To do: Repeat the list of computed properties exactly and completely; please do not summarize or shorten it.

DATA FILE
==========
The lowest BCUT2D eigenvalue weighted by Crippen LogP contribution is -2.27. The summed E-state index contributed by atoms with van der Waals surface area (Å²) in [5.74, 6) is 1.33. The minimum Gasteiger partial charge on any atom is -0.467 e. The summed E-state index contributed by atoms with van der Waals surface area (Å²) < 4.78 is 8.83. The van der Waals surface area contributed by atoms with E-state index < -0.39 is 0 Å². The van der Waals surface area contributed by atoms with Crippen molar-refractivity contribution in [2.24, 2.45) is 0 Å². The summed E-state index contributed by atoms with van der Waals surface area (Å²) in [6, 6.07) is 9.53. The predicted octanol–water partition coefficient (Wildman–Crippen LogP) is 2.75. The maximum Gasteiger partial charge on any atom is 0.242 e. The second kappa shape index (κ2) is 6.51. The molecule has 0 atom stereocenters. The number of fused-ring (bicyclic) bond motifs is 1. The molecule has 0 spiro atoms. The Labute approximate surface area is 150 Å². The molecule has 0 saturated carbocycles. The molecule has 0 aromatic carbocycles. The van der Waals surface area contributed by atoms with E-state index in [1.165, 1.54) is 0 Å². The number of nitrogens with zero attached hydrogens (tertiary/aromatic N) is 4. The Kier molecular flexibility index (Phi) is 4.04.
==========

The lowest BCUT2D eigenvalue weighted by Crippen LogP contribution is -2.27. The summed E-state index contributed by atoms with van der Waals surface area (Å²) in [5.74, 6) is 1.33. The minimum Gasteiger partial charge on any atom is -0.467 e. The summed E-state index contributed by atoms with van der Waals surface area (Å²) < 4.78 is 8.83. The van der Waals surface area contributed by atoms with E-state index < -0.39 is 0 Å². The van der Waals surface area contributed by atoms with Crippen molar-refractivity contribution in [2.24, 2.45) is 0 Å². The summed E-state index contributed by atoms with van der Waals surface area (Å²) in [6, 6.07) is 9.53. The predicted octanol–water partition coefficient (Wildman–Crippen LogP) is 2.75. The maximum Gasteiger partial charge on any atom is 0.242 e. The second kappa shape index (κ2) is 6.51. The molecule has 0 atom stereocenters. The number of fused-ring (bicyclic) bond motifs is 1. The molecule has 0 spiro atoms. The Labute approximate surface area is 150 Å². The molecule has 0 saturated carbocycles. The molecule has 0 aromatic carbocycles. The van der Waals surface area contributed by atoms with E-state index in [1.165, 1.54) is 0 Å². The number of nitrogens with zero attached hydrogens (tertiary/aromatic N) is 4. The Kier molecular flexibility index (Phi) is 4.04.